FTSE ends down as shares hit by US-North Korea tensions

Andrew Cummings
August 12, 2017

European stock markets slid again on Thursday as investors sought safe havens amid tensions between the United States and North Korea, despite an easing in rhetoric. Titled "Reckless game over the Korean Peninsula runs risk of real war", the editorial suggested China will stay neutral if North Korea strikes first, but will intervene if the U.S.is the first mover. The Dow Jones Industrial Average was trading up 0.2% at 21,894, while the S&P 500 index was up by 0.2% at 2,442, and the Nasdaq Composite Index climbed 0.3% at 6,236.

Materials, home to gold producers and other resource-based companies, was the only gainer among the index's 10 main sectors and was up 0.6 percent.

Investors have been jittery about North Korea since Tuesday when Trump said any threats from Pyongyang would be "met with fire and fury like the world has never seen".

Most of the reaction is to President Trump's warning on late Wednesday and North Korea's comment about exploring the idea of hitting USA territory Guam with a missile strike.

The overall financials group, which accounts for roughly a third of the index, declined 1.4 percent, while energy shares also fell 1.4 percent as oil prices turned down. He said that North Korea "can be very very nervous" if it acts on either the U.S. or its allies, and warned that "things will happen to them like they never thought possible". Thus, investors were switching from stocks to safe-haven options. Macy's sank 10.3 percent and Kohl's lost 5.8 percent.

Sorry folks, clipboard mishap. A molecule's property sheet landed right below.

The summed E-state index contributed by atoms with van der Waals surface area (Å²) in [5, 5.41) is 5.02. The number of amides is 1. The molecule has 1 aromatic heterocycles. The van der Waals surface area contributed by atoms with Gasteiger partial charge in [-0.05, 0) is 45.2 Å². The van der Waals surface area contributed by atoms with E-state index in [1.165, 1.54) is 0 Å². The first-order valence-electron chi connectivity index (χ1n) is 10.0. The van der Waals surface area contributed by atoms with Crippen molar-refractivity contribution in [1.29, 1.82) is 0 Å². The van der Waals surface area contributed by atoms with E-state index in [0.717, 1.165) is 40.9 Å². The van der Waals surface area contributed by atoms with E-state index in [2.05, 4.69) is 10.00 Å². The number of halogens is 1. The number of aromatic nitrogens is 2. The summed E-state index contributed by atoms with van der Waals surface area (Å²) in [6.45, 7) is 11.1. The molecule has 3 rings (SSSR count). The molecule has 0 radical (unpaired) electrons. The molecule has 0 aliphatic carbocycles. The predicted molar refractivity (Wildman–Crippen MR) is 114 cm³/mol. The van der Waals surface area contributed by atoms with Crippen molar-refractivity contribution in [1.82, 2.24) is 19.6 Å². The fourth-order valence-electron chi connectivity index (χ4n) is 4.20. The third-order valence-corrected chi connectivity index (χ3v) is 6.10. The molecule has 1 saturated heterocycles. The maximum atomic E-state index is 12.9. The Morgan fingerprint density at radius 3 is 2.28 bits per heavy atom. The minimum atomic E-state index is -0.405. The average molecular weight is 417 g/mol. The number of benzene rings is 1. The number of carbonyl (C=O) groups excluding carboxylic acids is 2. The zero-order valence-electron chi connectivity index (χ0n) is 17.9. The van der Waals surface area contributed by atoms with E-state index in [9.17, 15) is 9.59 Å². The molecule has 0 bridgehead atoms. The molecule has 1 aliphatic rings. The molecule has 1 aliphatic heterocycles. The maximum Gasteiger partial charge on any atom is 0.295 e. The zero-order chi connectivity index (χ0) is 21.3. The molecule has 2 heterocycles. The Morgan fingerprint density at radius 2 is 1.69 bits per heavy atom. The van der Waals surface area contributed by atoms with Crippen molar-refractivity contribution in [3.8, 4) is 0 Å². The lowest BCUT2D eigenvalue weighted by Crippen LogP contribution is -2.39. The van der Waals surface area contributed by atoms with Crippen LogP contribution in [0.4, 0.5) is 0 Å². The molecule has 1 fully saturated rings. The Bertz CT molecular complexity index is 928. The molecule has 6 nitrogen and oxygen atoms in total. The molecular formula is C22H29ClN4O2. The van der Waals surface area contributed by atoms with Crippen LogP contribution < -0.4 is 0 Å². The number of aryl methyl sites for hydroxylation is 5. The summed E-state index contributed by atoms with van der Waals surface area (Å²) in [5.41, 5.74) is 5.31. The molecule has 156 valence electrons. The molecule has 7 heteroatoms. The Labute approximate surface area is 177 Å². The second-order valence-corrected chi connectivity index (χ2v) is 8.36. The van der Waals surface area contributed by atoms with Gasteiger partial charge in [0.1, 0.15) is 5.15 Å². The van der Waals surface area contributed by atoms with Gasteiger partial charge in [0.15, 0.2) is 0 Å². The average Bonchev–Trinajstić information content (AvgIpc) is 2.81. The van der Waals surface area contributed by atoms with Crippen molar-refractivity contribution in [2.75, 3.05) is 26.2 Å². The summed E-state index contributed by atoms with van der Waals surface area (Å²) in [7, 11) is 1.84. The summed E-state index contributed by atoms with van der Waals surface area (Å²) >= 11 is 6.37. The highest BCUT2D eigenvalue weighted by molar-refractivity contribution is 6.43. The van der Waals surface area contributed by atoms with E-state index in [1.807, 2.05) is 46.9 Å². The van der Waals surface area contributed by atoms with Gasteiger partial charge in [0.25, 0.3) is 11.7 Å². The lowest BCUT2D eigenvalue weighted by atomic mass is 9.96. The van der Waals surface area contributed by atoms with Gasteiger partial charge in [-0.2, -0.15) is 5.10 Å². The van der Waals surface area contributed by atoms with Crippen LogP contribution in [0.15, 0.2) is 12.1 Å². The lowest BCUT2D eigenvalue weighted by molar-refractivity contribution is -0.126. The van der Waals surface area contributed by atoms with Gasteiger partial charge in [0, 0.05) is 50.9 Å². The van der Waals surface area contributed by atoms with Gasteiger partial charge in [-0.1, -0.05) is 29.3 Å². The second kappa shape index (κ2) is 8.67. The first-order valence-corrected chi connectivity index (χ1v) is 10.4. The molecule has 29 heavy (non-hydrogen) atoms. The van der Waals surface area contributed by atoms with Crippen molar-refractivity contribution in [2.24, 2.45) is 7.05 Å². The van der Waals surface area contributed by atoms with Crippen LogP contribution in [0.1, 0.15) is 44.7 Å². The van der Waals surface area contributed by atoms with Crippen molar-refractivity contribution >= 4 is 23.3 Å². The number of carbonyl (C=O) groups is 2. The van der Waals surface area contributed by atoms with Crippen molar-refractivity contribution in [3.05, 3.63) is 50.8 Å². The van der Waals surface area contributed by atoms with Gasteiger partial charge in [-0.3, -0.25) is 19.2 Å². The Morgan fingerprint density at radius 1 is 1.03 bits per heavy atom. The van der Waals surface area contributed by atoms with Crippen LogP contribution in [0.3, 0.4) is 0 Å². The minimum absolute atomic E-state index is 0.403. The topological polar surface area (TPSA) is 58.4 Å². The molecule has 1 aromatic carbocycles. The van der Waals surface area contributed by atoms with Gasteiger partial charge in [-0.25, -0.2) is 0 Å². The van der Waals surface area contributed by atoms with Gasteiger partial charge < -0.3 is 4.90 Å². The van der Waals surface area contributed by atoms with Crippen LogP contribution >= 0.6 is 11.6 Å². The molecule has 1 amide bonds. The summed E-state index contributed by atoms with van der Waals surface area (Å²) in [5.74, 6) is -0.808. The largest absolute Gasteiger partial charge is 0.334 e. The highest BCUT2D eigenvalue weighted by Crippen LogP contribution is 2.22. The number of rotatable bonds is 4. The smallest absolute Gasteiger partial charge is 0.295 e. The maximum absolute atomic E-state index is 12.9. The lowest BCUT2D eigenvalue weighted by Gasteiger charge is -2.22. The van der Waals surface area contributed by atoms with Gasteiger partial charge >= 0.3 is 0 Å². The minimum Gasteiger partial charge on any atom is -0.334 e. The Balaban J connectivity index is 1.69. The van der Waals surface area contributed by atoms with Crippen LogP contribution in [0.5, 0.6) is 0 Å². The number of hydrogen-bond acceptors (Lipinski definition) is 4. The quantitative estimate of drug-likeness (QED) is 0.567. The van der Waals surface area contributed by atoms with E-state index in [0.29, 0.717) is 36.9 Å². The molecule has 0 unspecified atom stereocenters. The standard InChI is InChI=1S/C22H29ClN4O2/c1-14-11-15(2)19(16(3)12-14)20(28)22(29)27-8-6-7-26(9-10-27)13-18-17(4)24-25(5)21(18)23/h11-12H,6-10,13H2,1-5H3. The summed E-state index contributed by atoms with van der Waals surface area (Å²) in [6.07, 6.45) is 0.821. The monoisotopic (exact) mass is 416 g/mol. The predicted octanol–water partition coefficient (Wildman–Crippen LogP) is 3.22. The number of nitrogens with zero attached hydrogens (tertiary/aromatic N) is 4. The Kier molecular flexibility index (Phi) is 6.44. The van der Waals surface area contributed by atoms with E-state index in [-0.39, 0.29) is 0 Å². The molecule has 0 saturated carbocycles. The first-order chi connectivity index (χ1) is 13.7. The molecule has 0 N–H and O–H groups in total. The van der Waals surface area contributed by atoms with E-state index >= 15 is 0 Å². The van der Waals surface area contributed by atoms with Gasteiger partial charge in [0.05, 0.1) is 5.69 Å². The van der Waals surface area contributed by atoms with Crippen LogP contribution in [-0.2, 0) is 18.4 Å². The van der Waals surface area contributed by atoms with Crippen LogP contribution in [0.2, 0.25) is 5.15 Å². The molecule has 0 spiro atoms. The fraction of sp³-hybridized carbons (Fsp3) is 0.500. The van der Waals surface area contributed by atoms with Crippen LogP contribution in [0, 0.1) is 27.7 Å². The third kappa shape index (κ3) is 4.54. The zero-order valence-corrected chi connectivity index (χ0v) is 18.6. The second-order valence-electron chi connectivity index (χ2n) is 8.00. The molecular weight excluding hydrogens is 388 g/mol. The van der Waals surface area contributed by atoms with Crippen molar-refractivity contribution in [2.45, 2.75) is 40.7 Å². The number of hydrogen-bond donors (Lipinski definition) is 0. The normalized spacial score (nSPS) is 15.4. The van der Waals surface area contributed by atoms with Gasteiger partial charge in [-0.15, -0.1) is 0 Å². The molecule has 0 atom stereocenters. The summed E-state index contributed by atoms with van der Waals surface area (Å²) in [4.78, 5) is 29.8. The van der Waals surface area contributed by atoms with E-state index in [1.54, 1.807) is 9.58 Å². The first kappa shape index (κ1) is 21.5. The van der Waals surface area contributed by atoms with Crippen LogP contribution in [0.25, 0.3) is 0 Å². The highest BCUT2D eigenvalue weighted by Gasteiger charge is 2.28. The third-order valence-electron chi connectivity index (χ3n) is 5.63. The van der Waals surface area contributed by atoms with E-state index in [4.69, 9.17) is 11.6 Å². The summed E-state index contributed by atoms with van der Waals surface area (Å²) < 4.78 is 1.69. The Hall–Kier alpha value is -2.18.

Trump was responding to North Korea's claim it was completing plans to fire four intermediate-range missiles over Japan to land near the U.S. Pacific territory of Guam.

Gold held steady at two-month high with spot gold rising 0.1 percent to $1,287.83 per ounce, putting the precious metal on pace for its biggest weekly gains since April.

Investors also drew some encouragement from new government data showing US inflation at the consumer level inched higher last month.

Watch maker Fossil Group plunged 25 percent after reporting a weak quarter.

The U.S. dollar fell to 110.48 yen from 110.72 yen late Monday.


The data comes amid tepid inflation that has remained below the Federal Reserve's 2 percent target, despite low unemployment.

USA crude oil futures settled almost 2 percent lower at $48.59 a barrel, as Russian Federation considered a future output resumption and the Organization of the Petroleum Exporting Countries boosted its July production numbers.

The FTSE 100 has fallen by more than 100 points in today's trading so far, as investors continue to act on North Korea-related jitters. Heating oil fell 1 cent to $1.63 a gallon.

Germany's DAX was flat, while France's CAC 40 fell 1.1 percent. "I think before the end of the year the market goes to new highs and (Treasury) yields go higher".


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